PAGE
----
In my latest reading of Tim Pawlenty’s Courage to Stand, Pawlenty talks about losing his mother to cancer in the late 1970’s.
This was a sad story to read. Pawlenty’s mother for a long time ignored her physical pain because she was committed to her work as a wife and a mother. She was a Republican who supported Nixon, which was rare where Pawlenty lived, and Pawlenty said, “I can only imagine how much fun it would have been to discover that we shared some mutual political interests as I grew older” (page 31). On her death bed, she told Pawlenty’s siblings to make sure that Pawlenty went to college, and Pawlenty was puzzled about what special potential she saw in him. Pawlenty also said that he expected his parents to always be there, but, in the case of his Mom, that did not happen. And Pawlenty’s father, a strong blue-collar worker, broke down in tears when his wife died (plus, he had to deal with unemployment at the time).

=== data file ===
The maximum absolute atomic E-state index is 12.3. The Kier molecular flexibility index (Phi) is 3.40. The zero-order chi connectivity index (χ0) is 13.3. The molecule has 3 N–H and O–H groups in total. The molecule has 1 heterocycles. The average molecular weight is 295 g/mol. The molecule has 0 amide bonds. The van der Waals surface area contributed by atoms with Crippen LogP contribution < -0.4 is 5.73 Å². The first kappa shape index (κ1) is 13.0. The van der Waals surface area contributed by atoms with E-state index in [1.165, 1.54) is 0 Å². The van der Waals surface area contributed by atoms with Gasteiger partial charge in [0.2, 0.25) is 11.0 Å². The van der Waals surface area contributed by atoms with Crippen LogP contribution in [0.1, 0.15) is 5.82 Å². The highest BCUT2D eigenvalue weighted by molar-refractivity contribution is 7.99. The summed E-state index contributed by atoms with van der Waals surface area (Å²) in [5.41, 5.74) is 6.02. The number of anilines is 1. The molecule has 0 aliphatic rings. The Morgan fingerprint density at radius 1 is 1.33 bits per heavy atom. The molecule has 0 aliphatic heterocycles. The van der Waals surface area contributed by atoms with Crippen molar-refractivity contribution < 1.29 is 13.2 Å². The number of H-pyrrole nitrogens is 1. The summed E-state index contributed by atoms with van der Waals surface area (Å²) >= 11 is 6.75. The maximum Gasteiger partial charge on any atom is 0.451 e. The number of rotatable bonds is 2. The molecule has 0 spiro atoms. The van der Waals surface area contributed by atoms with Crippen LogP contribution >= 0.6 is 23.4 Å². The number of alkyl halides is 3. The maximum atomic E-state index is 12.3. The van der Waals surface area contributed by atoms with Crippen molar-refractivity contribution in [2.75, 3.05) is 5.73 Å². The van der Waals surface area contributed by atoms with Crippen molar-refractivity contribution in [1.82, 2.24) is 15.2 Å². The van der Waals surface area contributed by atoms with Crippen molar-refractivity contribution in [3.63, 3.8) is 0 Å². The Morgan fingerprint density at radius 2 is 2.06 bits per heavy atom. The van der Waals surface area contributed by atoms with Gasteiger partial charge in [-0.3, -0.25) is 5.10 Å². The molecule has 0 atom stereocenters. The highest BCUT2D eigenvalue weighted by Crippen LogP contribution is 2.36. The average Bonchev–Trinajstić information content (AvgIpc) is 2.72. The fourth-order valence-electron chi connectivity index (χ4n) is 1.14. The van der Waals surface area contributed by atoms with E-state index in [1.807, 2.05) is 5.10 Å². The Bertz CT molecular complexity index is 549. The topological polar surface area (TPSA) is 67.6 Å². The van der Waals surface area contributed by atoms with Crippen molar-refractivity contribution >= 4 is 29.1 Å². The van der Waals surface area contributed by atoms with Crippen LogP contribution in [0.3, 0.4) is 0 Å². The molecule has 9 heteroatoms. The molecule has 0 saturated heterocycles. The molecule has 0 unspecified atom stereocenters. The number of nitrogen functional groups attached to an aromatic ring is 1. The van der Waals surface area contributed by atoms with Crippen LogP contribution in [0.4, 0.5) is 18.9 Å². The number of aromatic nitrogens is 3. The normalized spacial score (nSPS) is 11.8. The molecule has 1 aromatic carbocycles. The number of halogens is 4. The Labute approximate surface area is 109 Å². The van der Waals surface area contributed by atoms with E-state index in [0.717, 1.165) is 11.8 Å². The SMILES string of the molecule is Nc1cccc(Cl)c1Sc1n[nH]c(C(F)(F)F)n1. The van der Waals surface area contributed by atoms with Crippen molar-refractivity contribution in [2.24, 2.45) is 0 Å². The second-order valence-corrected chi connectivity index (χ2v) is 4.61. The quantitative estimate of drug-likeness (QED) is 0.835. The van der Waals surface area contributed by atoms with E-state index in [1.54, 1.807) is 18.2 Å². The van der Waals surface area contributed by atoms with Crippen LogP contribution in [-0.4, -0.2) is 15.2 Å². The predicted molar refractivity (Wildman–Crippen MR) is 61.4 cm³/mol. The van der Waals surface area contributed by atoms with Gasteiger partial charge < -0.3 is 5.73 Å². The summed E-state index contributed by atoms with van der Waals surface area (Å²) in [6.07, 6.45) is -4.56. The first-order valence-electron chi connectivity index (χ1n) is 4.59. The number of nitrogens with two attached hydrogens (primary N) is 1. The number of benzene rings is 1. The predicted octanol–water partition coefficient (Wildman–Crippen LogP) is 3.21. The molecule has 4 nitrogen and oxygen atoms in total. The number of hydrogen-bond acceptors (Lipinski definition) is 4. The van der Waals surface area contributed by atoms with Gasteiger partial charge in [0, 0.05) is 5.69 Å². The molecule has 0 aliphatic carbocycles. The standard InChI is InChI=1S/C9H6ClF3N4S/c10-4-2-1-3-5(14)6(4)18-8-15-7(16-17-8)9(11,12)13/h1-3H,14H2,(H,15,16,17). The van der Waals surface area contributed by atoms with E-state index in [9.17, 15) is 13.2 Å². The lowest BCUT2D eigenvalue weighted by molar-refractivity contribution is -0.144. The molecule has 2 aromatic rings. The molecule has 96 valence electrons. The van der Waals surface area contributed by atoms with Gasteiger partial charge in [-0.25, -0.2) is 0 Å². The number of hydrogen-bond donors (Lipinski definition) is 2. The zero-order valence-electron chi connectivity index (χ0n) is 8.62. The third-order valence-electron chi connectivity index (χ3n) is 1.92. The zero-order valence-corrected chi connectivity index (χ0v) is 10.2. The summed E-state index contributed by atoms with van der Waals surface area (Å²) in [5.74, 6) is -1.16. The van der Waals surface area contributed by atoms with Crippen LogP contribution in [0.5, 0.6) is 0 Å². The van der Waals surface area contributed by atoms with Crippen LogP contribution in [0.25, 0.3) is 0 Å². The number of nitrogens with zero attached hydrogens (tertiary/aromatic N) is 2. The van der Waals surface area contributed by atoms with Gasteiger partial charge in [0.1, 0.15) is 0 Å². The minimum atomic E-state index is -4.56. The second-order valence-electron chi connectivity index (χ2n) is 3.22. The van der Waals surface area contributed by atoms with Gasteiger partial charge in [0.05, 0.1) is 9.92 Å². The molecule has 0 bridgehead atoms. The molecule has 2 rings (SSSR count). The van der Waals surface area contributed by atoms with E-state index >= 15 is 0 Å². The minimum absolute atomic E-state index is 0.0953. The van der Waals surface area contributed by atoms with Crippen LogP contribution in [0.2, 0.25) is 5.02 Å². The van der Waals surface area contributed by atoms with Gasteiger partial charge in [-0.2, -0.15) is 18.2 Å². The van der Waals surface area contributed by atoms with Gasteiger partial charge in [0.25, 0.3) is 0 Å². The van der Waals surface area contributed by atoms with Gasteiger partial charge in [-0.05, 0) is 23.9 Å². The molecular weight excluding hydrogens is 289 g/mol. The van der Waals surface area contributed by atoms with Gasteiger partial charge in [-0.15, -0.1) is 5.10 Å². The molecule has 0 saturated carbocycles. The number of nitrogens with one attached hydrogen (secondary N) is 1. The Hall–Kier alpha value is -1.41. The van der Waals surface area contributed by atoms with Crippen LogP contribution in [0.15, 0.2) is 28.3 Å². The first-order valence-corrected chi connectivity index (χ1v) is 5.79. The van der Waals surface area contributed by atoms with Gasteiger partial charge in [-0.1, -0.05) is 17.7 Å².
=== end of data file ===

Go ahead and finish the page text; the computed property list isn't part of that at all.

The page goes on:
Pawlenty narrates that God was with him through all of this, and that his faith was deepened in prayer and at church. Moreover, Pawlenty said that God sent a human angel—-someone who gave Pawlenty a job in the produce department at the grocery store, which helped Pawlenty through college.